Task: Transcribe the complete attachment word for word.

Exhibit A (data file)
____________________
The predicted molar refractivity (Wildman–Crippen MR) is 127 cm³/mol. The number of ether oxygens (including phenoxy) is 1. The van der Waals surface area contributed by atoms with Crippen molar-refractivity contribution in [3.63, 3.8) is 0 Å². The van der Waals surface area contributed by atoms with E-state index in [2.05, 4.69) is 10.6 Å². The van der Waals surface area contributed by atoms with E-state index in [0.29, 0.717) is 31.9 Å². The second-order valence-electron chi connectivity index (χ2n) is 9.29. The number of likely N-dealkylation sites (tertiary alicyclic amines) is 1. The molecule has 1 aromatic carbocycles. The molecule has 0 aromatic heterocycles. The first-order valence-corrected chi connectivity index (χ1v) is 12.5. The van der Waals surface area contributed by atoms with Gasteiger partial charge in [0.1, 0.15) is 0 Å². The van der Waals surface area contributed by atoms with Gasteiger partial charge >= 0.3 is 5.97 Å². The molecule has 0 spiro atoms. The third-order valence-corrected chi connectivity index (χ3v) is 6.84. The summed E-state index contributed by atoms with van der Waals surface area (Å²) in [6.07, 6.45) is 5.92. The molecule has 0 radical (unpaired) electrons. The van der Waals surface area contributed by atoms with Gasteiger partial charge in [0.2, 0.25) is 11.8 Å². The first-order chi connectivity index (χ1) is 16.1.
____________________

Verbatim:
The predicted molar refractivity (Wildman–Crippen MR) is 127 cm³/mol. The number of ether oxygens (including phenoxy) is 1. The van der Waals surface area contributed by atoms with Crippen molar-refractivity contribution in [3.63, 3.8) is 0 Å². The van der Waals surface area contributed by atoms with E-state index in [2.05, 4.69) is 10.6 Å². The van der Waals surface area contributed by atoms with E-state index in [0.29, 0.717) is 31.9 Å². The second-order valence-electron chi connectivity index (χ2n) is 9.29. The number of likely N-dealkylation sites (tertiary alicyclic amines) is 1. The molecule has 1 aromatic carbocycles. The molecule has 0 aromatic heterocycles. The first-order valence-corrected chi connectivity index (χ1v) is 12.5. The van der Waals surface area contributed by atoms with Gasteiger partial charge in [0.1, 0.15) is 0 Å². The van der Waals surface area contributed by atoms with Gasteiger partial charge >= 0.3 is 5.97 Å². The molecule has 0 spiro atoms. The third-order valence-corrected chi connectivity index (χ3v) is 6.84. The summed E-state index contributed by atoms with van der Waals surface area (Å²) in [6.07, 6.45) is 5.92. The molecule has 0 radical (unpaired) electrons. The van der Waals surface area contributed by atoms with Gasteiger partial charge in [0.2, 0.25) is 11.8 Å². The first-order chi connectivity index (χ1) is 16.1.